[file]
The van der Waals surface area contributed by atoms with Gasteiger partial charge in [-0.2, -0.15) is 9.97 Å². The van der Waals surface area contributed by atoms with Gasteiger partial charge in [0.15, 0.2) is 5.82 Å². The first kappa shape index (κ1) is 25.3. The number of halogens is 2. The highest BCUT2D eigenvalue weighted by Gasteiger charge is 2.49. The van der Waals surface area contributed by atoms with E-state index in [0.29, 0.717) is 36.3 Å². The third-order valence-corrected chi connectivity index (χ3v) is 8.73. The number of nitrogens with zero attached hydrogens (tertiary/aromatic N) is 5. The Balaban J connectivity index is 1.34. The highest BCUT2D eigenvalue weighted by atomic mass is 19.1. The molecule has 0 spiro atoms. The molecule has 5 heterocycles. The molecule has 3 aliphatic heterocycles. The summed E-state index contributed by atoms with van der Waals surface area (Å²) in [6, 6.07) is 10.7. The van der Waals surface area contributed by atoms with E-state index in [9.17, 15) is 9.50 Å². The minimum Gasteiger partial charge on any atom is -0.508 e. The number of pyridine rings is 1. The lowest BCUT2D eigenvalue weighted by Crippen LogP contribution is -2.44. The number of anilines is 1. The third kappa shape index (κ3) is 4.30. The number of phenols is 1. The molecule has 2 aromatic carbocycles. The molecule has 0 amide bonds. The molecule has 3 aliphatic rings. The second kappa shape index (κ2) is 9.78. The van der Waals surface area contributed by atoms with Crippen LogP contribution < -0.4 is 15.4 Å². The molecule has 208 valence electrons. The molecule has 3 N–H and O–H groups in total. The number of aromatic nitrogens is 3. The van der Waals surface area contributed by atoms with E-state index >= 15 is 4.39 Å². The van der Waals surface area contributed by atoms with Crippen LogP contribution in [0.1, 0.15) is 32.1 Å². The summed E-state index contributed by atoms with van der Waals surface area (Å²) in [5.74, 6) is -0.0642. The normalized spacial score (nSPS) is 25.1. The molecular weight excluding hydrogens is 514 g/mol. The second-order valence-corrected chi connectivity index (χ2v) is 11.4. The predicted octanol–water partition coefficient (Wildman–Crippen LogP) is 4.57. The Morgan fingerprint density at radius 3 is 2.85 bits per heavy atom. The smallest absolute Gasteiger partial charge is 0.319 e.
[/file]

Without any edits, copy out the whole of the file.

The van der Waals surface area contributed by atoms with Gasteiger partial charge in [-0.2, -0.15) is 9.97 Å². The van der Waals surface area contributed by atoms with Gasteiger partial charge in [0.15, 0.2) is 5.82 Å². The first kappa shape index (κ1) is 25.3. The number of halogens is 2. The highest BCUT2D eigenvalue weighted by Gasteiger charge is 2.49. The van der Waals surface area contributed by atoms with E-state index in [0.29, 0.717) is 36.3 Å². The third-order valence-corrected chi connectivity index (χ3v) is 8.73. The number of nitrogens with zero attached hydrogens (tertiary/aromatic N) is 5. The Balaban J connectivity index is 1.34. The highest BCUT2D eigenvalue weighted by atomic mass is 19.1. The molecule has 0 spiro atoms. The molecule has 5 heterocycles. The molecule has 3 aliphatic heterocycles. The summed E-state index contributed by atoms with van der Waals surface area (Å²) in [6, 6.07) is 10.7. The van der Waals surface area contributed by atoms with E-state index in [9.17, 15) is 9.50 Å². The minimum Gasteiger partial charge on any atom is -0.508 e. The number of pyridine rings is 1. The lowest BCUT2D eigenvalue weighted by Crippen LogP contribution is -2.44. The number of anilines is 1. The third kappa shape index (κ3) is 4.30. The number of phenols is 1. The molecule has 2 aromatic carbocycles. The molecule has 0 amide bonds. The molecule has 3 aliphatic rings. The second kappa shape index (κ2) is 9.78. The van der Waals surface area contributed by atoms with Crippen LogP contribution < -0.4 is 15.4 Å². The molecule has 208 valence electrons. The molecule has 3 N–H and O–H groups in total. The number of aromatic nitrogens is 3. The van der Waals surface area contributed by atoms with E-state index >= 15 is 4.39 Å². The van der Waals surface area contributed by atoms with Crippen LogP contribution in [0.1, 0.15) is 32.1 Å². The summed E-state index contributed by atoms with van der Waals surface area (Å²) in [5.74, 6) is -0.0642. The normalized spacial score (nSPS) is 25.1. The molecular weight excluding hydrogens is 514 g/mol. The second-order valence-corrected chi connectivity index (χ2v) is 11.4. The predicted octanol–water partition coefficient (Wildman–Crippen LogP) is 4.57. The Morgan fingerprint density at radius 3 is 2.85 bits per heavy atom. The smallest absolute Gasteiger partial charge is 0.319 e.